Swedish artist John Bauer was really just catching his stride when he died tragically in a shipwreck in 1918, perishing alongside his wife and 2-year-old son. Best known for illustrating the fairy tales of his home country, the easiest way to experience his work today presented as it was intended to be seen is perhaps via the book Swedish Folk Tales, from which the following images were taken.
Bauer’s trolls and giants were clearly an influence on Jim Henson and Frank Oz’s characters in The Dark Crystal, most notably the Mystics; the characters were designed by fairy illustrator Brian Froud. However, it is Bauer’s little girl characters we are interested in here. These children–Bella, Linda-Gold, Princess Cottongrass, etc.–are both charmingly vulnerable and highly independent, as kids in fairy tales frequently are. Few artists have captured them with the magic that Bauer did. Their natural beauty, curiosity and sweetness comes through in every one of these pieces–they’re shining little beings who stand out against a murky, sometimes menacing backdrop.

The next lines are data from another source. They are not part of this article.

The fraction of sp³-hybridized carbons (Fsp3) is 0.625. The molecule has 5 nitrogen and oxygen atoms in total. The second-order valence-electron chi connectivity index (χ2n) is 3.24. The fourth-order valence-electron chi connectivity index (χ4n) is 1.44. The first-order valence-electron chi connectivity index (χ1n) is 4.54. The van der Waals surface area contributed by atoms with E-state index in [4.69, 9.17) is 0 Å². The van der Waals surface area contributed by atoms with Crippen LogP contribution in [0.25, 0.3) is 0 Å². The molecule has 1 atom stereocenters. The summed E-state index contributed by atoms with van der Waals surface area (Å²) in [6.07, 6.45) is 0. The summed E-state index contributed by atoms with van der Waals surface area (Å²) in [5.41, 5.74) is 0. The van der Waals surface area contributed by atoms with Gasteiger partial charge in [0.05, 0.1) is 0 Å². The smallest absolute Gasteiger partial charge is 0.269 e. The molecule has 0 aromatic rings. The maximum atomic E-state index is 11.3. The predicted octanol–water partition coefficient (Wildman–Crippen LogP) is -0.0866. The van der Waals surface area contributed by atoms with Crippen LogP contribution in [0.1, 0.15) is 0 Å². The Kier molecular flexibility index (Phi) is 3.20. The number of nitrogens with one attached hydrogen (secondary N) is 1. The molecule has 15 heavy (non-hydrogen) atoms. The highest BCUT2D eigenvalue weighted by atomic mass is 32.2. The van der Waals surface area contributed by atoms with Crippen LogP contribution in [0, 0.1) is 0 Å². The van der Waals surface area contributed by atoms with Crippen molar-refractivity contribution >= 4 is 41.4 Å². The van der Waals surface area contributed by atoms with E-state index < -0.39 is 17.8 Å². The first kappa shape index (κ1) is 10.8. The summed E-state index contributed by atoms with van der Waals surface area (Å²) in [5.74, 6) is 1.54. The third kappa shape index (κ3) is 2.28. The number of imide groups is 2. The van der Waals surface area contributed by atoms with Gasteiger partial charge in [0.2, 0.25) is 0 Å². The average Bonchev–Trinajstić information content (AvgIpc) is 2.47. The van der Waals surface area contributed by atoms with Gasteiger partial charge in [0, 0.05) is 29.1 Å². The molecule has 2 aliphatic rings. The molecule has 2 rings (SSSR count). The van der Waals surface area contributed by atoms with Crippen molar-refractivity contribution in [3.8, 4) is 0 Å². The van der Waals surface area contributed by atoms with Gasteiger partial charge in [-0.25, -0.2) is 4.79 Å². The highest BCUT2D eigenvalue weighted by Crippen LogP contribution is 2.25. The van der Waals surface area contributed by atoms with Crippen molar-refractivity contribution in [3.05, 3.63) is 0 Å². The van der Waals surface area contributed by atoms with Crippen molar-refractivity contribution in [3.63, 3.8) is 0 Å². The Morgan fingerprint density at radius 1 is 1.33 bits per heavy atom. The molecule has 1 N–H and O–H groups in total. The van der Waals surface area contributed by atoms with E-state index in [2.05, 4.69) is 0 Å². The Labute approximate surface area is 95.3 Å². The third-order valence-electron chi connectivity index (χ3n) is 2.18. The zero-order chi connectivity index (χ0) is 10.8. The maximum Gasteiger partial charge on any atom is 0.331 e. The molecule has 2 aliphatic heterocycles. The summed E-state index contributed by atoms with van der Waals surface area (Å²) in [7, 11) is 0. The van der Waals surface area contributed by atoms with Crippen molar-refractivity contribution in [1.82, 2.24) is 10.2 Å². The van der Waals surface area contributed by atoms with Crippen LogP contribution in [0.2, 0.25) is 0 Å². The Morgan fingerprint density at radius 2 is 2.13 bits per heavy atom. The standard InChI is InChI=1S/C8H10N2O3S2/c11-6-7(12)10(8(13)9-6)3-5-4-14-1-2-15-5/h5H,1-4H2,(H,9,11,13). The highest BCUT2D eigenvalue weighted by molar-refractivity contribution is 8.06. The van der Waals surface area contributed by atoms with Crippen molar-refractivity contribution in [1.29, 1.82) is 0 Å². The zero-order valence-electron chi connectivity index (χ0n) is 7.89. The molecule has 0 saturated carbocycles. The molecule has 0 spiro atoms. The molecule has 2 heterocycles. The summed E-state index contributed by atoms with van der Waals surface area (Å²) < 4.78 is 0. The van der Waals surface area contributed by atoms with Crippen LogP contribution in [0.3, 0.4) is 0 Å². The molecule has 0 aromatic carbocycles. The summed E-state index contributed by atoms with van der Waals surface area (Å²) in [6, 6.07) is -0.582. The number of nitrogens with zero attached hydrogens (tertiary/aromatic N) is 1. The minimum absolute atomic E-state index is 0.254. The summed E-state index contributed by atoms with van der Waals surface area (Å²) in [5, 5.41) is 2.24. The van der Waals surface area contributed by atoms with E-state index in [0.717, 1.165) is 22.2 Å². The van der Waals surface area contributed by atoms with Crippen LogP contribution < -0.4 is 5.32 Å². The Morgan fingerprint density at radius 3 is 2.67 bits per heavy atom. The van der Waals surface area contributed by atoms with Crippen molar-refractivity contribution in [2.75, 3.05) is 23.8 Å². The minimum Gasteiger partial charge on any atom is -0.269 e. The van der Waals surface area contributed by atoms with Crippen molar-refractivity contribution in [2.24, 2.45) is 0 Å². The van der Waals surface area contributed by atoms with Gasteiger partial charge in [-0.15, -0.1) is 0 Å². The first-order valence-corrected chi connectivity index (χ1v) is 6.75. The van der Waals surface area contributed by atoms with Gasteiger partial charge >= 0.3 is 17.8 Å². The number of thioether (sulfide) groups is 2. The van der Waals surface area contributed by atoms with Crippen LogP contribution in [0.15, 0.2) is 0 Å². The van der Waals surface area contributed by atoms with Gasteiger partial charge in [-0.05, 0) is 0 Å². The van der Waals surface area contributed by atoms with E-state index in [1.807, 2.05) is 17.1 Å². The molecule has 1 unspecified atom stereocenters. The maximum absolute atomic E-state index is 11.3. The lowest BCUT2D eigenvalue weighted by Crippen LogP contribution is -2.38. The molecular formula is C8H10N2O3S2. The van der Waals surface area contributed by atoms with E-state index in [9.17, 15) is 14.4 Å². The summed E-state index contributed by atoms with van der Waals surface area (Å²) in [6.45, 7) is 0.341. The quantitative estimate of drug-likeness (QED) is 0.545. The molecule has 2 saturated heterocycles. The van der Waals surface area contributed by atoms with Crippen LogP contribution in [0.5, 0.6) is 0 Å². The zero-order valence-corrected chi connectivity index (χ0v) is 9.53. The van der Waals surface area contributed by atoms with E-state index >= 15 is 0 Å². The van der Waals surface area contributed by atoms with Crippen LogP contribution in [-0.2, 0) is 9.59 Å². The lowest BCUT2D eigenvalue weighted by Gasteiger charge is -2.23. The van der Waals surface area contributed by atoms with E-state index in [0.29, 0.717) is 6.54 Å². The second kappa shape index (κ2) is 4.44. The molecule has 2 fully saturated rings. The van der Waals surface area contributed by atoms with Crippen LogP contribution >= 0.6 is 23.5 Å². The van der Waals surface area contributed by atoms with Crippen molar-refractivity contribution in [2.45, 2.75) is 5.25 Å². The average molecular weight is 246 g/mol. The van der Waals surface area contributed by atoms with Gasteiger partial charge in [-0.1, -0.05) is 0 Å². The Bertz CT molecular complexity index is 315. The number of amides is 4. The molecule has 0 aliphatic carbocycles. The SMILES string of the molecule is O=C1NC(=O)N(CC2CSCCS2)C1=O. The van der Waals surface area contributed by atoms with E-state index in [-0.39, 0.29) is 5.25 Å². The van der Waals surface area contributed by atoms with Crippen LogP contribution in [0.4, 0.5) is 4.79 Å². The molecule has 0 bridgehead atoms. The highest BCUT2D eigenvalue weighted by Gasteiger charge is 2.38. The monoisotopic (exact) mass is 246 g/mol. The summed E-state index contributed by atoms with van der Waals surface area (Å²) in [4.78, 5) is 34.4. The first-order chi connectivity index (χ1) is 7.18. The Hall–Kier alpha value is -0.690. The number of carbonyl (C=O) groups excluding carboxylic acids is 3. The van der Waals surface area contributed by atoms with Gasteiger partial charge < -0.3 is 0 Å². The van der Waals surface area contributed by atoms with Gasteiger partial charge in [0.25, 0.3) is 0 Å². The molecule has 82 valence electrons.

The girl in this next series of illustrations (which were used for Leap the Elk and the Little Princess Cottongrass in the book) is also known as Princess Tuvstarr, tuvstarr being a variety of sedge like cottongrass, although they are actually completely different plants. Sorry, that is the scientist in me; he will occasionally rear his arrogant little head. 😉
This next image, the final one in the story from the book (there are other versions of the story which feature at least one additional image that I know of), is, in fact, Bauer’s most famous piece. Again, note that, like Parrish’s “Daybreak,” this artist’s most popular piece features a nude young girl. In fact, as you may have noticed, all three girls from the three stories so far represented wind up shedding their clothes. This is highly symbolic; the children are shedding the final vestiges of their attachment to civilization and returning to the wild, which is a sort of rebirth of innocence. This concept was really born in Romanticism, but the Victorians and Edwardians fervently embraced it.
John Bauer Museum (Text in Swedish)